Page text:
2. In September 2011, the Task Force voted, 8-0, to find that Board of Supervisors President David Chiu and Supervisors Eric Mar, Scott Wiener and Malia Cohen had violated the Sunshine Ordinance and the state’s open-meeting law (Brown Act). Mar, Wiener and Cohen served on the board’s Land Use and Economic Development Committee, which voted to recommend approval of a Parkmerced redevelopment contract. Literally minutes before the committee voted, Chiu introduced 14 pages of amendments to the contract. The deputy city attorney at the meeting opined that the amendments did not substantially alter the contract and therefore the description of the item on the meeting agenda was still apt and the committee could act on it. The full board approved the contract the same day.
Wiener tried to intimidate the Task Force from hearing the case. His legislative aide Gillian Gillette (now the mayor’s director of transportation policy) told us we had no business telling the board how to vote and that in taking up the matter, we would be overstepping our authority. Her tone of voice, facial expression and body language were clearly confrontational. We pushed back. Bruce Wolfe told her it was inappropriate to prejudge the Task Force’s vote before the hearing had begun. I told her that we were not interested in the LUED Committee’s or the board’s substantive vote on the contract, but we were concerned about the procedural aspect. A complaint alleging sunshine violations had been brought before us and we were duty-bound to hear it. I pointedly suggested she review the ordinance, especially Sec. 67.30, which defines the Task Force’s, duties, powers and composition. She skulked back to her seat, seething.
Chiu’s legislative aide Judson True told us that Chiu’s office had made a mad scramble to get the amendments printed and properly distributed to allow enough time for review by the supervisors and members of the public before the committee’s vote. He and Gillette, citing the city attorney’s opinion, reiterated that the committee and the board had followed proper procedure.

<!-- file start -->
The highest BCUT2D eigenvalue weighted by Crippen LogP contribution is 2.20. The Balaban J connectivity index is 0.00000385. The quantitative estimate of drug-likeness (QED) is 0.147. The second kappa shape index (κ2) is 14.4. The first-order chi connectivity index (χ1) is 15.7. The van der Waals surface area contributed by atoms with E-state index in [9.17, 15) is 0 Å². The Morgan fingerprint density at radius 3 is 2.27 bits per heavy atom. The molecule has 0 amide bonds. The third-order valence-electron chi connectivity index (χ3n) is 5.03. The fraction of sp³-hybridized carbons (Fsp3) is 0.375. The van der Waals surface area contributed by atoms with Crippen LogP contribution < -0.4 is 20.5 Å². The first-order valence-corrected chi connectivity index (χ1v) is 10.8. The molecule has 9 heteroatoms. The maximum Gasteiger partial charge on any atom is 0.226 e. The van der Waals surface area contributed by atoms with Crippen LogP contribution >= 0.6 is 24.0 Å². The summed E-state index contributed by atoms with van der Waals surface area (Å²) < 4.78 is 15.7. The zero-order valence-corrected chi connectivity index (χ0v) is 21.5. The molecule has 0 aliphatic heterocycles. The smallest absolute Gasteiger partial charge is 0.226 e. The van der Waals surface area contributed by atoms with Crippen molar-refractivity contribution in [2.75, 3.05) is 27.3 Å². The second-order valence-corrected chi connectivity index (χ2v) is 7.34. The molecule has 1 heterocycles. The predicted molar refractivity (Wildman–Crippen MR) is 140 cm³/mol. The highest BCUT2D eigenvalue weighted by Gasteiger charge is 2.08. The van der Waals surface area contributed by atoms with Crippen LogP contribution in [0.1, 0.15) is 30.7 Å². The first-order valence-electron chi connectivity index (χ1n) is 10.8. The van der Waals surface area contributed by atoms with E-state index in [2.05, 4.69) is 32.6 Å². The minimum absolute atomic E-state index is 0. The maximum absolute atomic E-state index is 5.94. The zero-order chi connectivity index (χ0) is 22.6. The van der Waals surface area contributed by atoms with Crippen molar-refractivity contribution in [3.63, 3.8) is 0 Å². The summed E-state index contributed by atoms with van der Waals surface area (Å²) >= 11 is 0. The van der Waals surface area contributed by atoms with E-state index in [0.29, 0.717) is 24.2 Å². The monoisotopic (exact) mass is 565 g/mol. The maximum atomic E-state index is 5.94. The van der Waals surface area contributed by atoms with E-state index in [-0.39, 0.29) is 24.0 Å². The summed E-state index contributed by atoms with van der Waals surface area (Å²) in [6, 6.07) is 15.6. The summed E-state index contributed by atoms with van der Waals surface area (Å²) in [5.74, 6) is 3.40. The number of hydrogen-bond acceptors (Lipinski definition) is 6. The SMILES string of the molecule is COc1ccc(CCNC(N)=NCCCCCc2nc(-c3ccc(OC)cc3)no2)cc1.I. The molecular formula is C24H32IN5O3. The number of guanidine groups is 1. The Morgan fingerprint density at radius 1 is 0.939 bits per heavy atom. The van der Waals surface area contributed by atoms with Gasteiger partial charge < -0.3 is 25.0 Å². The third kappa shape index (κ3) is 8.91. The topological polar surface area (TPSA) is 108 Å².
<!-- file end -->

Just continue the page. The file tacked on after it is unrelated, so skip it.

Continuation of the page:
We were incredulous toward their claims that (a) 14 pages of amendments did not substantially alter the contract and (b) there was sufficient time to review the amendments before the committee’s vote. We consensed that there was no reason the committee could not have delayed its vote in order to allow adequate review time.
3. Wiener surreptitiously asked the Budget and Legislative Analyst in late 2011 to survey every city department on how much sunshine compliance was costing it. When we learned about it, Task Force Chair Hope Johnson sent a strongly worded letter objecting to the attempt at secrecy and to the form that the survey took; we felt many of the questions were vague or vacuous.
4. In May 2012, the Rules Committee (Jane Kim, Mark Farrell, David Campos) interviewed Task Force applicants. Committee members pointedly asked incumbents Suzanne Manneh (New America Media’s nominee), Allyson Washburn (League of Women Voters’ nominee), Hanley Chan, Jay Costa and Bruce Wolfe if it wouldn’t have been wise to follow the city attorney’s advice in order to avoid violating the Charter. They responded that while they deeply appreciated having a deputy city attorney at Task Force meetings and certainly gave due weight to the DCA’s counsel, such advice did not have the force of law, they had a right to disagree with it and they believed the bylaw change they had enacted in April 2011 did not violate the Charter.
The Rules Committee voted unanimously to recommend the appointments of newcomers Kitt Grant, David Sims, Chris Hyland and Louise Fischer, and returnee David Pilpel. Campos and Kim voted to recommend Wolfe’s reappointment; Farrell dissented.
Then, citing concerns about lack of “diversity,” Farrell and Kim said the Society of Professional Journalists, NAM and the LWV should have submitted multiple nominations for each of their designated seats. They pointed to language in ordinance Sec. 67.30(a) stipulating that the respective members “shall be appointed from … names” – and they emphasized the plural, “names” – “submitted by” the organizations. And the committee voted unanimously to continue those four appointments to the call of the chair.